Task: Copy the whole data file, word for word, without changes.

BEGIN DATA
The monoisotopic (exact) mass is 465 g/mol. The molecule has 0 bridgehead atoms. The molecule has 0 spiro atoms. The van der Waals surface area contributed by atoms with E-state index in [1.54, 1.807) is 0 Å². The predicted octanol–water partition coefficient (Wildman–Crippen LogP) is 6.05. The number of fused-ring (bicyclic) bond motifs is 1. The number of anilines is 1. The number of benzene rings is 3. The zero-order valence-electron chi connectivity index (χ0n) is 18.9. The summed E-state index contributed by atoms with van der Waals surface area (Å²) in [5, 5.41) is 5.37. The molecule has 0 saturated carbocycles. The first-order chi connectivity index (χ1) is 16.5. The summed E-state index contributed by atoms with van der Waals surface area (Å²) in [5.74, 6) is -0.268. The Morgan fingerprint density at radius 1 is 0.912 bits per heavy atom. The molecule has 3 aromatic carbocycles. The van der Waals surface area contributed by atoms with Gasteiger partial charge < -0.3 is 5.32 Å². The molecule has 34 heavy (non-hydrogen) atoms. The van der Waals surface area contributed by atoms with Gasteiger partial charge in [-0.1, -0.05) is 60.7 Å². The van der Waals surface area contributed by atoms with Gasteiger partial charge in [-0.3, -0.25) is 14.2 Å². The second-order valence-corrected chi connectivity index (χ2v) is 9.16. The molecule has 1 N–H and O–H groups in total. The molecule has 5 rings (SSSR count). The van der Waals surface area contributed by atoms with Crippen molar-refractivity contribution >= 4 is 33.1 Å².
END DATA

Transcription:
The monoisotopic (exact) mass is 465 g/mol. The molecule has 0 bridgehead atoms. The molecule has 0 spiro atoms. The van der Waals surface area contributed by atoms with E-state index in [1.54, 1.807) is 0 Å². The predicted octanol–water partition coefficient (Wildman–Crippen LogP) is 6.05. The number of fused-ring (bicyclic) bond motifs is 1. The number of anilines is 1. The number of benzene rings is 3. The zero-order valence-electron chi connectivity index (χ0n) is 18.9. The summed E-state index contributed by atoms with van der Waals surface area (Å²) in [5, 5.41) is 5.37. The molecule has 0 saturated carbocycles. The first-order chi connectivity index (χ1) is 16.5. The summed E-state index contributed by atoms with van der Waals surface area (Å²) in [5.74, 6) is -0.268. The Morgan fingerprint density at radius 1 is 0.912 bits per heavy atom. The molecule has 3 aromatic carbocycles. The van der Waals surface area contributed by atoms with Gasteiger partial charge < -0.3 is 5.32 Å². The molecule has 34 heavy (non-hydrogen) atoms. The van der Waals surface area contributed by atoms with Gasteiger partial charge in [-0.1, -0.05) is 60.7 Å². The van der Waals surface area contributed by atoms with Gasteiger partial charge in [-0.3, -0.25) is 14.2 Å². The second-order valence-corrected chi connectivity index (χ2v) is 9.16. The molecule has 1 N–H and O–H groups in total. The molecule has 5 rings (SSSR count). The van der Waals surface area contributed by atoms with Crippen molar-refractivity contribution >= 4 is 33.1 Å².